‘Do you always consult from the floor?’ she said, an edge creeping into her voice.

Moraine knew that getting up at this hour of the afternoon was usually more trouble than it was with, but this could be a job. He was a dick, true enough, but not that much of a dick to turn down a job offer… it would be nice to eat again.

Thursday Poem: Naked in the Rain


Naked in the Rain

She turns slowly, naked in the rain,
feeling the brown dry grass greening
beneath her turning dusty feet.
Feeling that dust turning towards

the now living again earth that pulses
With the need for the growing
not wishing to escape as clouds
of dust rising up with her every step

Longing to escape the dry deadness
and become a cloud floating free
to go wherever the wind will go.

But now the sky falls as healing water
onto her upturned face, washing her clean.
Washing away all her dry dusty tears
with fresh clean tears of its own.

Wednesday, January 25, 2012

She was the Story I Told


She was the story I told myself as we sat together wrapped in a fur, watching the flickering flames. With her, I was never alone again, even though she only came to me during the night. In the daytime, we kept our distance from each other, knowing stories only have their power in the dark when the dancing flames can weave their magic around the tales we tell each other.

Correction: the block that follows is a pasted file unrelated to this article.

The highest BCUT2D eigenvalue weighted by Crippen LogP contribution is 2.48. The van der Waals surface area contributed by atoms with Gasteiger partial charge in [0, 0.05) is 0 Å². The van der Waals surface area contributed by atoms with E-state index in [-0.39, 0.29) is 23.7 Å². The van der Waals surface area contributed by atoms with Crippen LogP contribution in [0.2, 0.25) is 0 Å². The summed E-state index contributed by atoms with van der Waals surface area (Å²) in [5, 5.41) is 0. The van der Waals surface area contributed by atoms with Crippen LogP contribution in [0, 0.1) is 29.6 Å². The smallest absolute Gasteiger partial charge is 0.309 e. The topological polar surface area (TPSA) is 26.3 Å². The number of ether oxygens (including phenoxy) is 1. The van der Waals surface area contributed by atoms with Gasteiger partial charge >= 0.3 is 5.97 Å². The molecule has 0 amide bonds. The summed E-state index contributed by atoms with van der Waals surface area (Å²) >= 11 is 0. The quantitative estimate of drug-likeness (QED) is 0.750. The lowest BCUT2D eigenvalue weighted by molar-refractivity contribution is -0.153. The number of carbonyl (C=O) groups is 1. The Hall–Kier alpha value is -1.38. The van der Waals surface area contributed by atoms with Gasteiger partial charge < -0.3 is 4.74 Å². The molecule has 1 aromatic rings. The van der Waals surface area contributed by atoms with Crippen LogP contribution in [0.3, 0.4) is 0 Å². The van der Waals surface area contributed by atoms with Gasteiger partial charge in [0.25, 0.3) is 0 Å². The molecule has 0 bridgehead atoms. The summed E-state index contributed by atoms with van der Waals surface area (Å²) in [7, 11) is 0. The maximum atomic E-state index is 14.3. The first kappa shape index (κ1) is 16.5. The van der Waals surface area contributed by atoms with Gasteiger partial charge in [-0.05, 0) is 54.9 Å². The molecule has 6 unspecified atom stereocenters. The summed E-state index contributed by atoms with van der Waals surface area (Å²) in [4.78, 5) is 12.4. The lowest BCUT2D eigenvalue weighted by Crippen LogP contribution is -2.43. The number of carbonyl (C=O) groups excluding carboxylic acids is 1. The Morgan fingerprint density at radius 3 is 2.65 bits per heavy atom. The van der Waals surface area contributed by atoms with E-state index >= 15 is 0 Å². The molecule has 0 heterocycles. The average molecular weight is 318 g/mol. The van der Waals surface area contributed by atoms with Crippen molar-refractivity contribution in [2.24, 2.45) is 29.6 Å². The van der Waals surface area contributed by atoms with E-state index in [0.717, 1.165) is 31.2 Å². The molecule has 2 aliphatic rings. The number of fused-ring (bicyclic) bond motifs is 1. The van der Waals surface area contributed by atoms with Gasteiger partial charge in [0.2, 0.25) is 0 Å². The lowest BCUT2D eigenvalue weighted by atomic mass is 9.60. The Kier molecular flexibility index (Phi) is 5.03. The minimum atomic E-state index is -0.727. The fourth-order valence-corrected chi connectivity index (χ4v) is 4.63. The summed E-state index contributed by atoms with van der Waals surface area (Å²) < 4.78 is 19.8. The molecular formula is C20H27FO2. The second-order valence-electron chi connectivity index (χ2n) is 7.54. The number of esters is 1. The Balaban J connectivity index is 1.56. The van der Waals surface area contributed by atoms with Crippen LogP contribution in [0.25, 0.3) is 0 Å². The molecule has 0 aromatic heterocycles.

As we sat there together, wrapped around each other’s body, I told her the story of where she was born: the village where she grew up and the parents that looked after her, although, as is the case with so many of these stories, the parents who looked after her were not her own parents. The woodman found her in the forest as a baby, of course, and brought up as his own child. However, as I held her long delicate fingers in mine, feeling the warmth of the fire upon them, I told her that hers were not the hands of one of us ordinary folk.

I told her the story of the magical woods and the not-human that creep amongst the trees and their mischiefs, of changelings and half-folk and kidnapped princesses. I told her the tale of those princesses taken to the woods and never brought back.

Then I told her the story about how I would be the one to rescue her and take her back through the forest and back over the hill, back home to the castle where the king and the queen still mourned for their long-lost child.

The Biscuit Tin Event Horizon